Fortune Sr. Editor-at-Large Adam Lashinsky spent the last few years digging deep inside Apple looking for what makes Apple, Inc., tick. Fortune ran a bit earlier this year in a cover story called “How Apple works: Inside the world’s biggest startup,” and it holds up as a fascinating read. The full version of the book, “Inside Apple,” is tabulated at 240-to-272 pages and hits stores Jan. 25. It is currently available for pre-order at $16.92 for the hardcover or $12.99 for the Kindle version and $17.92 for the Audio version.

INSIDE APPLE reveals the secret systems, tactics and leadership strategies that allowed Steve Jobs and his company to churn out hit after hit and inspire a cult-like following for its products.If Apple is Silicon Valley’s answer to Willy Wonka’s Chocolate Factory, then author Adam Lashinsky provides readers with a golden ticket to step inside. In this primer on leadership and innovation, the author will introduce readers to concepts like the “DRI” (Apple’s practice of assigning a Directly Responsible Individual to every task) and the Top 100 (an annual ritual in which 100 up-and-coming executives are tapped a la Skull & Bones for a secret retreat with company founder Steve Jobs).Based on numerous interviews, the book offers exclusive new information about how Apple innovates, deals with its suppliers and is handling the transition into the Post Jobs Era. Lashinsky, a Senior Editor at Large for Fortune, knows the subject cold: In a 2008 cover story for the magazine entitled The Genius Behind Steve: Could Operations Whiz Tim Cook Run The Company Someday he predicted that Tim Cook, then an unknown, would eventually succeed Steve Jobs as CEO.While Inside Apple is ostensibly a deep dive into one, unique company (and its ecosystem of suppliers, investors, employees and competitors), the lessons about Jobs, leadership, product design and marketing are universal. They should appeal to anyone hoping to bring some of that Apple magic to their own company, career, or creative endeavor.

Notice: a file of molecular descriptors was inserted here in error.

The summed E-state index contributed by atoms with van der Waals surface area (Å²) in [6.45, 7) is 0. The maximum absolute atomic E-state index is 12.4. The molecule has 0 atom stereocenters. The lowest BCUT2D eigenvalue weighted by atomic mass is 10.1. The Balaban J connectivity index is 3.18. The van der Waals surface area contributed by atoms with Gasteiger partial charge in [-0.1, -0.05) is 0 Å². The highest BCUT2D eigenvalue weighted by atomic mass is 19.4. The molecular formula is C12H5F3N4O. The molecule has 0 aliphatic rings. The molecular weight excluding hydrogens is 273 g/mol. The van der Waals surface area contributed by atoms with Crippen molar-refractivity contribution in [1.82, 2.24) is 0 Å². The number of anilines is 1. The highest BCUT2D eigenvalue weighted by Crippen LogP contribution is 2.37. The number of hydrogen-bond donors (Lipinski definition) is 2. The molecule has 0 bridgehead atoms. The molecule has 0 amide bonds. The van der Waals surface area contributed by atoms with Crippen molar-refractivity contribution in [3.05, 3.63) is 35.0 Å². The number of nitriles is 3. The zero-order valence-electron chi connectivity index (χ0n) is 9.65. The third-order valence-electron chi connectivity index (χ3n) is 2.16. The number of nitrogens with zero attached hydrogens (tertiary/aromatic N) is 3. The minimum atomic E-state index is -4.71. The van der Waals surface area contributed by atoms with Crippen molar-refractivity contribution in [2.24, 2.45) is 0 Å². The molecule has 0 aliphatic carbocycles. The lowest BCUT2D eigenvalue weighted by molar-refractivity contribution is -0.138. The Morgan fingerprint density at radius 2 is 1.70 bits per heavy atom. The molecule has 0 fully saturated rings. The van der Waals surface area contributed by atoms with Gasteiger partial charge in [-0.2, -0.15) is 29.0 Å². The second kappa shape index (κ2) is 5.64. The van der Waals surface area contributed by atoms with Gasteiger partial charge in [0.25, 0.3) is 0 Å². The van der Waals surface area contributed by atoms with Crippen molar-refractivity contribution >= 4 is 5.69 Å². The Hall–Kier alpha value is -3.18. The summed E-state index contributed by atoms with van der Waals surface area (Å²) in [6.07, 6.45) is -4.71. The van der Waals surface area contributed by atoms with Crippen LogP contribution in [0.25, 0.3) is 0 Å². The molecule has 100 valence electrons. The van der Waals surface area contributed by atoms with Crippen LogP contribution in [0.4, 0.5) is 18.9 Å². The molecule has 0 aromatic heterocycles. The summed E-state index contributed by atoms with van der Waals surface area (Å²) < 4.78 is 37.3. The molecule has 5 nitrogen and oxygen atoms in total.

Lashinsky also interviewed Walter Isaacson Dec 14th (posted last week) which turned into an interesting conversation. The two authors, who were both deep diving into Apple, shared notes —so to speak.

One subject we are looking forward to learning more about is Apple University. Lashinsky originally laid it out like this:

For years Steve Jobs was uninterested in the human resources department at Apple. Then, three years ago, just before his second medical leave, he hired Joel Podolny, dean of the Yale School of Management, to head something called Apple University. Podolny had been a widely quoted management guru. Yet when he joined Apple, typically, he vanished from sight. No one even seemed to notice when he was named vice president of human resources a couple of years later.

It turns out that Podolny has been busy working on a project that speaks directly to the delicate topic of life at Apple after Jobs. At Jobs’ instruction, Podolny hired a team of business professors, including the renowned Harvard veteran and Andy Grove biographer Richard Tedlow. This band of eggheads is writing a series of internal case studies about significant decisions in Apple’s recent history. It’s exactly the sort of thing the major business schools do, except Apple’s case studies are for an Apple-only audience. Top executives, including Tim Cook and Ron Johnson, teach the cases, which have covered subjects including the decision to consolidate iPhone manufacturing around a single factory in China and the establishment of Apple’s stores. The goal is to expose the next layer of management to the executive team’s thought process.

We are looking into getting a sneak peak and will update when we have more information.  For now check out this 4 minute Audio clip of Lashinsky reading an excerpt.

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